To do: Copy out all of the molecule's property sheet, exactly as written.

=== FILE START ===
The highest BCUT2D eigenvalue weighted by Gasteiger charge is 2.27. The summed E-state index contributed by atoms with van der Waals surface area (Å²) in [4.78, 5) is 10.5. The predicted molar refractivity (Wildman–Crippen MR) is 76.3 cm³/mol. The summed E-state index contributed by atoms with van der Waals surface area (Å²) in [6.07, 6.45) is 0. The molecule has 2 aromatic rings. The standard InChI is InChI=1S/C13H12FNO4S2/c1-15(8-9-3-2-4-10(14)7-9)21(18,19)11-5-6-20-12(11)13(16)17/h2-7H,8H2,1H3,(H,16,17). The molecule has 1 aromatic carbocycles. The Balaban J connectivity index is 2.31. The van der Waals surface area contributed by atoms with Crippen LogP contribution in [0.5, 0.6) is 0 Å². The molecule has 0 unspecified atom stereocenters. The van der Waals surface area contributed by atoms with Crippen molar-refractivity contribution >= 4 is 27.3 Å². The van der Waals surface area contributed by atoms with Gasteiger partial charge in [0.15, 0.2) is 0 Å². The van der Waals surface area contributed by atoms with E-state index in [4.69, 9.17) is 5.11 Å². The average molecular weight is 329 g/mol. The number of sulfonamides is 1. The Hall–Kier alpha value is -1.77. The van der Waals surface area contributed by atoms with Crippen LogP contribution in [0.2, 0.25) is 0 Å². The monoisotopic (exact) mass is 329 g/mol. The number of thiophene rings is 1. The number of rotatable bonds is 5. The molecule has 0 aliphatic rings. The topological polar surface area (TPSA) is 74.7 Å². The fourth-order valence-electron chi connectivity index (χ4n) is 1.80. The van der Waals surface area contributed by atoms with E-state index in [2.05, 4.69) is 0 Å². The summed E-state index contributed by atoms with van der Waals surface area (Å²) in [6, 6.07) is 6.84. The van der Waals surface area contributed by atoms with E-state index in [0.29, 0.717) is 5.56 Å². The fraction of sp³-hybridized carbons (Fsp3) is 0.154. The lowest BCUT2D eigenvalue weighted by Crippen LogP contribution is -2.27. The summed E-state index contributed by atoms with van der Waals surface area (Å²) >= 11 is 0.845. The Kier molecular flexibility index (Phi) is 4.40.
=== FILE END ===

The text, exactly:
The highest BCUT2D eigenvalue weighted by Gasteiger charge is 2.27. The summed E-state index contributed by atoms with van der Waals surface area (Å²) in [4.78, 5) is 10.5. The predicted molar refractivity (Wildman–Crippen MR) is 76.3 cm³/mol. The summed E-state index contributed by atoms with van der Waals surface area (Å²) in [6.07, 6.45) is 0. The molecule has 2 aromatic rings. The standard InChI is InChI=1S/C13H12FNO4S2/c1-15(8-9-3-2-4-10(14)7-9)21(18,19)11-5-6-20-12(11)13(16)17/h2-7H,8H2,1H3,(H,16,17). The molecule has 1 aromatic carbocycles. The Balaban J connectivity index is 2.31. The van der Waals surface area contributed by atoms with Crippen LogP contribution in [0.5, 0.6) is 0 Å². The molecule has 0 unspecified atom stereocenters. The van der Waals surface area contributed by atoms with Crippen molar-refractivity contribution >= 4 is 27.3 Å². The van der Waals surface area contributed by atoms with Gasteiger partial charge in [0.15, 0.2) is 0 Å². The van der Waals surface area contributed by atoms with E-state index in [4.69, 9.17) is 5.11 Å². The average molecular weight is 329 g/mol. The number of sulfonamides is 1. The Hall–Kier alpha value is -1.77. The van der Waals surface area contributed by atoms with Crippen LogP contribution in [0.2, 0.25) is 0 Å². The monoisotopic (exact) mass is 329 g/mol. The number of thiophene rings is 1. The number of rotatable bonds is 5. The molecule has 0 aliphatic rings. The topological polar surface area (TPSA) is 74.7 Å². The fourth-order valence-electron chi connectivity index (χ4n) is 1.80. The van der Waals surface area contributed by atoms with E-state index in [2.05, 4.69) is 0 Å². The summed E-state index contributed by atoms with van der Waals surface area (Å²) in [6, 6.07) is 6.84. The van der Waals surface area contributed by atoms with E-state index in [0.29, 0.717) is 5.56 Å². The fraction of sp³-hybridized carbons (Fsp3) is 0.154. The lowest BCUT2D eigenvalue weighted by Crippen LogP contribution is -2.27. The summed E-state index contributed by atoms with van der Waals surface area (Å²) >= 11 is 0.845. The Kier molecular flexibility index (Phi) is 4.40.